And it might work in most of the situations, but not as well when being on a photographic safari. Photographing in the bush is different and the auto settings often fail to match the light conditions there. The Auto ISO often goes too high and the images look washed out. Use in normal bush bright daylight ISO 100 and you will be fine. But keep looking at the light and adjust the ISO manually when the light gets lower. You will see the results are much better. Depending on what manual setting you prefer, rather leave the ISO at 100 and play with the aperture.
This week Friday is Black Friday, the day after Thanksgiving and focusing on people going to real shops, the busiest day for retailers of the whole year (at least in the US). Then comes Cyber Monday, the Monday following on Thanksgiving. Cyber Monday is the day of online shopping, catching up with Black Friday regarding the numbers pretty well during the last years. And finally we’ll get Green Monday, the second Monday in December, called like that initially by eBay.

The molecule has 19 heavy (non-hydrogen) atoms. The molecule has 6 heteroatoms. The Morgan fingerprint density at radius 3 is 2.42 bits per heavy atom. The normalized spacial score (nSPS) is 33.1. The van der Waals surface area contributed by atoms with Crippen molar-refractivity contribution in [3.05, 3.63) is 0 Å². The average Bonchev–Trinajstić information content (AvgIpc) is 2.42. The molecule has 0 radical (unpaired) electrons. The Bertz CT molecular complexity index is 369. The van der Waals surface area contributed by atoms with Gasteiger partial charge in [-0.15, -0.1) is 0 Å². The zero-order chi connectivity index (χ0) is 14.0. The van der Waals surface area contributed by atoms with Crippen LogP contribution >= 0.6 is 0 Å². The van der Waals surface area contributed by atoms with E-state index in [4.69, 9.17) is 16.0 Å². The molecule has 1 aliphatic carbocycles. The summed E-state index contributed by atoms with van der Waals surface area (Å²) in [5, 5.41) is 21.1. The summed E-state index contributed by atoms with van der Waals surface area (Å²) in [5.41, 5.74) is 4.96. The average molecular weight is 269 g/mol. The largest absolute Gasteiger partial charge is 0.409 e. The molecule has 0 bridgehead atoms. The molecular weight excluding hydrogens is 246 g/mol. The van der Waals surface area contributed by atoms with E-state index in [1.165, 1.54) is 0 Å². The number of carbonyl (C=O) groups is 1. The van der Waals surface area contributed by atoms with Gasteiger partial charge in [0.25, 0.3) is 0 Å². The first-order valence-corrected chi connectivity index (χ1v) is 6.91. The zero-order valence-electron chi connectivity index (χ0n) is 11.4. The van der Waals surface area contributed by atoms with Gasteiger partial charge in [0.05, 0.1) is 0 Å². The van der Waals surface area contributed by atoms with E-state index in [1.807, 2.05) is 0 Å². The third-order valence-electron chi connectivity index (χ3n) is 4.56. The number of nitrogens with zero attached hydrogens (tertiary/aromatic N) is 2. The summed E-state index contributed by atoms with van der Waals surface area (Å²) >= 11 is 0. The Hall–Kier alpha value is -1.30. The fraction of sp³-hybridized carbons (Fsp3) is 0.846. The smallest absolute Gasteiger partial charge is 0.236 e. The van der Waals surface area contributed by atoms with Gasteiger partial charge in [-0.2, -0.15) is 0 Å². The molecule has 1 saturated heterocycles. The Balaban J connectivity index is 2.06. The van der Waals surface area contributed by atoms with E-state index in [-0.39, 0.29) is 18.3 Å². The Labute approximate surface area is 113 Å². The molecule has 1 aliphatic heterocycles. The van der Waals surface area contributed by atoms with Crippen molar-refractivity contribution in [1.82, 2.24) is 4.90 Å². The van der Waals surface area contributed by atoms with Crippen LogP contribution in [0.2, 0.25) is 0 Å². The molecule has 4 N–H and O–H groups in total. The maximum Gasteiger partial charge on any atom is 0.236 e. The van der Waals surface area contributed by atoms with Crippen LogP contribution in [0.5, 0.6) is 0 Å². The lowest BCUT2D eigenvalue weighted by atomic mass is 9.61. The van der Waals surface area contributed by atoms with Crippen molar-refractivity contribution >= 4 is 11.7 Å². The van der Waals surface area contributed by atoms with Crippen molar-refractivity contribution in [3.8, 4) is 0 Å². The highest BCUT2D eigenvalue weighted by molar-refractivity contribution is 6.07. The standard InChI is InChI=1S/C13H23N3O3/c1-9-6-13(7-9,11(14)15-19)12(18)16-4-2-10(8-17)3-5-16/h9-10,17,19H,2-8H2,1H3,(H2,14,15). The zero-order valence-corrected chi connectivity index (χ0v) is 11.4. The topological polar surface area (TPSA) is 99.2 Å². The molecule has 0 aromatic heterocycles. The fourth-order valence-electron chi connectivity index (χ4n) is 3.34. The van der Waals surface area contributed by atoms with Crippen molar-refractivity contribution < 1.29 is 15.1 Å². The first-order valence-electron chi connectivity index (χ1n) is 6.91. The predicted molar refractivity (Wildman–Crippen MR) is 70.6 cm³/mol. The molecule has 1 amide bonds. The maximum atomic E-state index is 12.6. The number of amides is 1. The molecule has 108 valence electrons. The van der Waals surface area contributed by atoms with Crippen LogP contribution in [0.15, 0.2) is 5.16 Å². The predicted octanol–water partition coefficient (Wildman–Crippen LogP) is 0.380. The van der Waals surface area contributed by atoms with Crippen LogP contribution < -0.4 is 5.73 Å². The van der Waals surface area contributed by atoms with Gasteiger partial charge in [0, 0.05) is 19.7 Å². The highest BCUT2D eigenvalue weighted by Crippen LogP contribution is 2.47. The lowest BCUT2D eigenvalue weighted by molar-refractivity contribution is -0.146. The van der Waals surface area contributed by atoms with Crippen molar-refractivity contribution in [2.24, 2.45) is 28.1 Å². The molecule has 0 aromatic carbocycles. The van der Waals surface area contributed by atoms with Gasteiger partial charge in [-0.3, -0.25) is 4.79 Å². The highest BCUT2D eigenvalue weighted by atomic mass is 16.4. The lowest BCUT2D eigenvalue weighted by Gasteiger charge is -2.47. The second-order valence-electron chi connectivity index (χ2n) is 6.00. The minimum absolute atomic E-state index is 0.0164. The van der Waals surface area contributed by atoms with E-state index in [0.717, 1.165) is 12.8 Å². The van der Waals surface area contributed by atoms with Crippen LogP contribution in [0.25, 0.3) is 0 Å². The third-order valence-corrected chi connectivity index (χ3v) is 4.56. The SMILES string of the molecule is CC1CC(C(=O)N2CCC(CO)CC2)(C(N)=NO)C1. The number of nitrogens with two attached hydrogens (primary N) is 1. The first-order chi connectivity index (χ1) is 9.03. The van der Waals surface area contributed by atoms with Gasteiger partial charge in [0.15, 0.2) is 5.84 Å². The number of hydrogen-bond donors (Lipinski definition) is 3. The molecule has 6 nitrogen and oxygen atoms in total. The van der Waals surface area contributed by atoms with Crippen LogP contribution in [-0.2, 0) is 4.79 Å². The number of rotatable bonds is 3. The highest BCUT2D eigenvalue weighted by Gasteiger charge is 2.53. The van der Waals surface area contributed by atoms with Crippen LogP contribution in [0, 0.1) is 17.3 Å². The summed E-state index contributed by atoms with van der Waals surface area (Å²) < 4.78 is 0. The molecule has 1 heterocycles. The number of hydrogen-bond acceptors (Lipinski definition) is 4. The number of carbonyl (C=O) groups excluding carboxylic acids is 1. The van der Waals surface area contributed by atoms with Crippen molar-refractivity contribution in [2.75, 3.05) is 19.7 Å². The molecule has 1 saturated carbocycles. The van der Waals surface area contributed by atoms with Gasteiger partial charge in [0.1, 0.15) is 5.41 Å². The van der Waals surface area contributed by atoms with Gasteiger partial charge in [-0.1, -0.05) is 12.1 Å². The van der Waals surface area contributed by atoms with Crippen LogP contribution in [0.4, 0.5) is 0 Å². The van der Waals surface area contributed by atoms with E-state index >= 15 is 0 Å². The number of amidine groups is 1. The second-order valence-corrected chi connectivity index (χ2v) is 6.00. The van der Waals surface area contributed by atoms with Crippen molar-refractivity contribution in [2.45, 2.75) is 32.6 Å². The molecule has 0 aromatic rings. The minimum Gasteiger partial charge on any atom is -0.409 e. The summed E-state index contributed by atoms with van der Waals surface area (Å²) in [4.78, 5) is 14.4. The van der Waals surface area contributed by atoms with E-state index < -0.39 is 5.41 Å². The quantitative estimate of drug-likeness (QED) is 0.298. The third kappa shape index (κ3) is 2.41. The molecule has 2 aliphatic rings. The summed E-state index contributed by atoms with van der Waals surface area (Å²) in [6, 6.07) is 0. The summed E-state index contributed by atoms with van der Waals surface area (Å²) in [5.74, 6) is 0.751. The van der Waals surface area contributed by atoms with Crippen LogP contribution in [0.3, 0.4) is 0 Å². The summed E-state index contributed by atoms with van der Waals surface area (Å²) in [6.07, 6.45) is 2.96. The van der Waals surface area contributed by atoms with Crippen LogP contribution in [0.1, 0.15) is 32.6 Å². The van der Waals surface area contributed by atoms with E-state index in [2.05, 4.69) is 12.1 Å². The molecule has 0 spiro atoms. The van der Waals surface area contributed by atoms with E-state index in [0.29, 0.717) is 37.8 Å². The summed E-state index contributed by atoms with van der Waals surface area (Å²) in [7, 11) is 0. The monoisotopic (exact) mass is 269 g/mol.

What should we do with it? If you are interested in purchasing higher priced photo equipment or a phone, computer or other electronics, its worth to check the specials circulating on and around these days, even if you are not staying in the U.S.. Amazon is doing already its Pre Black Friday specials and B&H New York has some very interesting offers as well. Just be careful when you are not in the U.S.. On top of the price comes the shipping, taxes and VAT of your country, but often the price is still lower, just check first.
All big camera brands announced their new models at the Photokina and now the first reviews are available.
The most interesting reviews might be the ones on the full-frame entry level Nikon D600 and Canon D6, just good to have them to compare the two “similar” new camera models of the two big brands. Check out PetaPixel’s Hands on with the Nikon D600 and Hands on with the Canon 6D.
Of a different league is the Leica M. Also here a Hands on with the Leica M by PetaPixel to get to know her better before making a decision to buy one.
Surely there will be more reviews coming during the following weeks and if you think about getting one of the new camera models, try to test them at your camera store before buying one. The camera needs to suit you and no review can tell how the camera will feel for you. Only you know, if a camera works for you and what you want to do in photography. The new camera models are definitely an inspiration and make one wondering how cameras will be in the future. Until future arrives lets enjoy what the present offers.